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Interleukin 15 Mediates Joint Destruction in Staphylococcus Aureus Arthritis

Journal article
Authors Louise Henningsson
Pernilla Jirholt
Yalda Rahpeymai Bogestål
Tove Eneljung
Martin Adiels
Catharina Lindholm
I. McInnes
S. Bulfone-Paus
Ulf H Lerner
Inger Gjertsson
Published in Journal of Infectious Diseases
Volume 206
Issue 5
Pages 687-696
ISSN 0022-1899
Publication year 2012
Published at Wallenberg Laboratory
Institute of Medicine, Department of Rheumatology and Inflammation Research
Centre for Bone and Arthritis Research
Pages 687-696
Language en
Keywords natural-killer-cells, rheumatoid-arthritis, bone-resorption, deficient, mice, in-vivo, il-15, receptor, osteoclasts, model, stimulation
Subject categories Rheumatology and Autoimmunity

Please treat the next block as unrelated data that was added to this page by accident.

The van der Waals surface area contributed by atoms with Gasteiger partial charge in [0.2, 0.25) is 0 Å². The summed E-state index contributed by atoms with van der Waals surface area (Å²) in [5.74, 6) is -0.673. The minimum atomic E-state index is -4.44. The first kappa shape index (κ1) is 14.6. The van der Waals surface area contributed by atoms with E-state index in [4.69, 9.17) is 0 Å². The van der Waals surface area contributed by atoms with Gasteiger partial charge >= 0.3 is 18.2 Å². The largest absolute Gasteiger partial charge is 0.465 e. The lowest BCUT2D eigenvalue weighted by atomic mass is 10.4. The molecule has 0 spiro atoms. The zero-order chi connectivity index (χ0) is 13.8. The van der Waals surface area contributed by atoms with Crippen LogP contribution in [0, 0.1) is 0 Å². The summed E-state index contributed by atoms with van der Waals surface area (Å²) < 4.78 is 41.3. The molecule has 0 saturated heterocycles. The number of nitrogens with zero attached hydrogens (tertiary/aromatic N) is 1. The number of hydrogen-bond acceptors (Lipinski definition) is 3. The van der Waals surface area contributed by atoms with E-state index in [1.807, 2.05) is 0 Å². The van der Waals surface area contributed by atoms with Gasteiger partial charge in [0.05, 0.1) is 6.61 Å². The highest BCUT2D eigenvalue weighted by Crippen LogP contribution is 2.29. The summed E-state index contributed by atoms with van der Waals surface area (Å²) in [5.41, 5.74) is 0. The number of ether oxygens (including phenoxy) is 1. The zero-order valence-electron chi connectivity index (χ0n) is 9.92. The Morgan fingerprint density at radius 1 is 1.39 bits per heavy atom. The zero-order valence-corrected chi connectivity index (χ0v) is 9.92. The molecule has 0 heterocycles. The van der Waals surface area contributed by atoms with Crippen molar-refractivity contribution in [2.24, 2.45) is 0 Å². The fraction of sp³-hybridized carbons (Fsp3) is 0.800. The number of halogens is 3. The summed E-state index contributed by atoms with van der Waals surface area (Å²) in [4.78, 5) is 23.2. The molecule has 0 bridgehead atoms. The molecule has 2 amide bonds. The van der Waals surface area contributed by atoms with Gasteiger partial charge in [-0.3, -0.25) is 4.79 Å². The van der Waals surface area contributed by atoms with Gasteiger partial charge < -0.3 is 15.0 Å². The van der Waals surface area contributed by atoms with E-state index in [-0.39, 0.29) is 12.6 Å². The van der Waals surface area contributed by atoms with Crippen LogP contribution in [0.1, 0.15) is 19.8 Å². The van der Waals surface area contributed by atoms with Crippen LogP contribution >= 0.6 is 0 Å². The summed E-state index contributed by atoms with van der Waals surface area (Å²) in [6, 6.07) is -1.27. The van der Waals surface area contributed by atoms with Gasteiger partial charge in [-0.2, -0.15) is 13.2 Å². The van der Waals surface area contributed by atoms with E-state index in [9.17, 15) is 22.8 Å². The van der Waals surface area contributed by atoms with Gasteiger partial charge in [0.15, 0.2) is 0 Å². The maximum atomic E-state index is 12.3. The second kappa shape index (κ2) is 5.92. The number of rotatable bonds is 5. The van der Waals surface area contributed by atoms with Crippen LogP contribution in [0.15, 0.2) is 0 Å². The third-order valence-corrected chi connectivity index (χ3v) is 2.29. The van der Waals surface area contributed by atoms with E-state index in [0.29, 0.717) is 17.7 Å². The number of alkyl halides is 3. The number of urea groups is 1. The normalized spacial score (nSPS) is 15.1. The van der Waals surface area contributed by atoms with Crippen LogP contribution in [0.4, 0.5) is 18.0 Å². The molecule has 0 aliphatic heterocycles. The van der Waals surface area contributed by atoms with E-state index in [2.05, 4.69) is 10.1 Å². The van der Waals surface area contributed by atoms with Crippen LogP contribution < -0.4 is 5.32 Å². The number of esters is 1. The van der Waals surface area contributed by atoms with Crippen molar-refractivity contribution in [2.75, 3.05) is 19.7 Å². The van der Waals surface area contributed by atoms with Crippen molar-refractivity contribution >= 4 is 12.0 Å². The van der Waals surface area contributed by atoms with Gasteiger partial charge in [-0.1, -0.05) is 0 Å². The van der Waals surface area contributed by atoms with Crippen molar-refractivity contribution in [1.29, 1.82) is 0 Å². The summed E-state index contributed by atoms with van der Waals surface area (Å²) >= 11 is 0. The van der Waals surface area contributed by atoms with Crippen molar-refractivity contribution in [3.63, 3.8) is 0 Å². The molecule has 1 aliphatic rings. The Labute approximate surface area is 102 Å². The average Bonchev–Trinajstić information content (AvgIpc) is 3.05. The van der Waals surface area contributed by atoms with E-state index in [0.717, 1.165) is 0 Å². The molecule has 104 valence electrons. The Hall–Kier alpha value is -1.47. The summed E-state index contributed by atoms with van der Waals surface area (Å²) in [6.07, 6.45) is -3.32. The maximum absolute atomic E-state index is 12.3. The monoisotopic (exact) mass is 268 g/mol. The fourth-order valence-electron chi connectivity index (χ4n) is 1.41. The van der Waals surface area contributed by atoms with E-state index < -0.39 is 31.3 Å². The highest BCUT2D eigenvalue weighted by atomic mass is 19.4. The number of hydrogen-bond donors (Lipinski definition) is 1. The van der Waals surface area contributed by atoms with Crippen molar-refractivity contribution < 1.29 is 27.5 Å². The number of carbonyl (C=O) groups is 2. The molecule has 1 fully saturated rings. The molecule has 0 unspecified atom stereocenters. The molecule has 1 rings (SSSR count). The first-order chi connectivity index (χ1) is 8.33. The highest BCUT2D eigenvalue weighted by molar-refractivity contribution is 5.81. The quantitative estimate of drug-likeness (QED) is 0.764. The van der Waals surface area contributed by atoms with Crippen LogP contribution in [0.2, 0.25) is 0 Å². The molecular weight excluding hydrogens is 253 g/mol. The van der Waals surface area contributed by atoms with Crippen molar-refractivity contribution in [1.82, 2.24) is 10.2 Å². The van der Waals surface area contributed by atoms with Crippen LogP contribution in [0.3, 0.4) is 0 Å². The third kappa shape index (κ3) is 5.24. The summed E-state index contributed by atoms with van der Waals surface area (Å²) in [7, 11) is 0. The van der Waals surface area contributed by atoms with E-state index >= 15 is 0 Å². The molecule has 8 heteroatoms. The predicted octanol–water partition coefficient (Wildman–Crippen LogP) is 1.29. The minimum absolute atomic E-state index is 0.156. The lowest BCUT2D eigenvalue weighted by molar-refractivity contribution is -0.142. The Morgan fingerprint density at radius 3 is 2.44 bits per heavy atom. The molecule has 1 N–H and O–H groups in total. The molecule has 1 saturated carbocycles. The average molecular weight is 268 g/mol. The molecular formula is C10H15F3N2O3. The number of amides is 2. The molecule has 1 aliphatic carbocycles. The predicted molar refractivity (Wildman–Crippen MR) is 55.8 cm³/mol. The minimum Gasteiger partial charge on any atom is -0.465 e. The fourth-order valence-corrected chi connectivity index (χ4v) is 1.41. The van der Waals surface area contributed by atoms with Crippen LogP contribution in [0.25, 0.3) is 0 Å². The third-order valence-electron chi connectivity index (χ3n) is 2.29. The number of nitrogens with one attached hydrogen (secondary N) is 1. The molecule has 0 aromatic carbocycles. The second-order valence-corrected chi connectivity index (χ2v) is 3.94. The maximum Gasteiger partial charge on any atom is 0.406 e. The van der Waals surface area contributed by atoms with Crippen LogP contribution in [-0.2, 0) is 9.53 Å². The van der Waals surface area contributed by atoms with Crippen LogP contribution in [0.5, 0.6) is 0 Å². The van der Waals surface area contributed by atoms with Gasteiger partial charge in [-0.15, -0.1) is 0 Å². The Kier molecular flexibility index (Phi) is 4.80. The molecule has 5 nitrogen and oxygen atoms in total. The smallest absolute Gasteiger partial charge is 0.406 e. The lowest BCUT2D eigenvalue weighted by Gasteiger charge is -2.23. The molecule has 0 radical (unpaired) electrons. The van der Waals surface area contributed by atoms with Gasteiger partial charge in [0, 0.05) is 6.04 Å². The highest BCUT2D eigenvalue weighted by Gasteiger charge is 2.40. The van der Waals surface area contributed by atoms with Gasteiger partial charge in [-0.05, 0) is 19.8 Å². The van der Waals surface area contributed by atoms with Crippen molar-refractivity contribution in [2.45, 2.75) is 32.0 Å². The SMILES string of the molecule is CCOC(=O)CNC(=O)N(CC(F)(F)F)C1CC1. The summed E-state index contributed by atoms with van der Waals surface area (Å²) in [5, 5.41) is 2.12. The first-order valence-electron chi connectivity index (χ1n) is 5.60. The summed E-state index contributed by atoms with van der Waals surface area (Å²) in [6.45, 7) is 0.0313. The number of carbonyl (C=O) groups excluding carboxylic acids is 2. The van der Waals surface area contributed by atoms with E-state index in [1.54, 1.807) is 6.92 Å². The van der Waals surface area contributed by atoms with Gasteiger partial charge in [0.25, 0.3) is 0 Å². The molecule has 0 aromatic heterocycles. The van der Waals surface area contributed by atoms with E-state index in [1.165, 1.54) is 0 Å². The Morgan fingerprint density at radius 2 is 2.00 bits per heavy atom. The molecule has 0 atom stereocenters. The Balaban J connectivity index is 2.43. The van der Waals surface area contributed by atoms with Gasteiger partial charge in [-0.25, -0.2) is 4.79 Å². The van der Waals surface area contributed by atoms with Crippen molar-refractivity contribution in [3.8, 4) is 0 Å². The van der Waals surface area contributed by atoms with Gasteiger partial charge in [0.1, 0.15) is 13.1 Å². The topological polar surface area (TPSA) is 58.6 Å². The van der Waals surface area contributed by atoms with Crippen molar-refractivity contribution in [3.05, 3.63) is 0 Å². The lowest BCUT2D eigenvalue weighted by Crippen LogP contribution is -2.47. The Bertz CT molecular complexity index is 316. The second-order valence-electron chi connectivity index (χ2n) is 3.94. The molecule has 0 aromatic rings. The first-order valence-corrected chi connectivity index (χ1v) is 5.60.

Background. Staphylococcus aureus arthritis causes severe and rapid joint damage despite antibiotics. Thus, there is a need to identify new treatment targets in addition to antibiotics. Lately, interleukin 15 (IL-15) has been implicated both in osteoclastogenesis and in bacterial clearance-2 important issues in S. aureus-induced joint destruction. This has prompted us to investigate the importance of IL-15 in S. aureus-induced arthritis. Methods.Toxic shock syndrome toxin-1 producing S. aureus was intravenously inoculated in IL-15 knockout and wildtype mice and in wildtype mice treated with anti-IL-15 antibodies (aIL-15ab) or isotype control antibody. Results.Absence of IL-15, either in knockout mice or after treatment with aIL-15ab, significantly reduced weight loss compared with controls during the infection. The severity of synovitis and joint destruction was significantly decreased in IL-15 knockout and aIL-15ab treated mice compared with controls. In IL-15 knockout mice there was a reduced number of osteoclasts in the joints. The host's ability to clear bacteria was not influenced in the IL-15 knockout mice, but significantly increased after treatment with aIL-15ab. Conclusions.IL-15 is a mediator of joint destruction in S. aureus-induced arthritis and contributes to general morbidity, which makes this cytokine an interesting treatment target in addition to conventional antibiotics.

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